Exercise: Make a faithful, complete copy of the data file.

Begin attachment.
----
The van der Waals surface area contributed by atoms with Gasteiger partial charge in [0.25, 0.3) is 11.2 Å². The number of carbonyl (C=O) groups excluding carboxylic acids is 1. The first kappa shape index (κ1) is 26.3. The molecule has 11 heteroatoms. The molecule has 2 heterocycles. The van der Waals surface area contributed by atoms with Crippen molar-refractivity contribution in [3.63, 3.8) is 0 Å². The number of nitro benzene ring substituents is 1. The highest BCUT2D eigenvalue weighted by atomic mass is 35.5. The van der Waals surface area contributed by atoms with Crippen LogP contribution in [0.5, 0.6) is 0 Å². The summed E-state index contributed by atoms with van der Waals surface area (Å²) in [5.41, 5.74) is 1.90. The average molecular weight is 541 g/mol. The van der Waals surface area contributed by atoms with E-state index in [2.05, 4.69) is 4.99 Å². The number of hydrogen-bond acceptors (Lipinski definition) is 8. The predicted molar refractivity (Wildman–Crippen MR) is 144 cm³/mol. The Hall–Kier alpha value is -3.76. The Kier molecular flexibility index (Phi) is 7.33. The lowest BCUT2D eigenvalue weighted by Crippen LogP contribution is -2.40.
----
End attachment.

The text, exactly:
The van der Waals surface area contributed by atoms with Gasteiger partial charge in [0.25, 0.3) is 11.2 Å². The number of carbonyl (C=O) groups excluding carboxylic acids is 1. The first kappa shape index (κ1) is 26.3. The molecule has 11 heteroatoms. The molecule has 2 heterocycles. The van der Waals surface area contributed by atoms with Crippen molar-refractivity contribution in [3.63, 3.8) is 0 Å². The number of nitro benzene ring substituents is 1. The highest BCUT2D eigenvalue weighted by atomic mass is 35.5. The van der Waals surface area contributed by atoms with Crippen LogP contribution in [0.5, 0.6) is 0 Å². The summed E-state index contributed by atoms with van der Waals surface area (Å²) in [5.41, 5.74) is 1.90. The average molecular weight is 541 g/mol. The van der Waals surface area contributed by atoms with E-state index in [2.05, 4.69) is 4.99 Å². The number of hydrogen-bond acceptors (Lipinski definition) is 8. The predicted molar refractivity (Wildman–Crippen MR) is 144 cm³/mol. The Hall–Kier alpha value is -3.76. The Kier molecular flexibility index (Phi) is 7.33. The lowest BCUT2D eigenvalue weighted by Crippen LogP contribution is -2.40.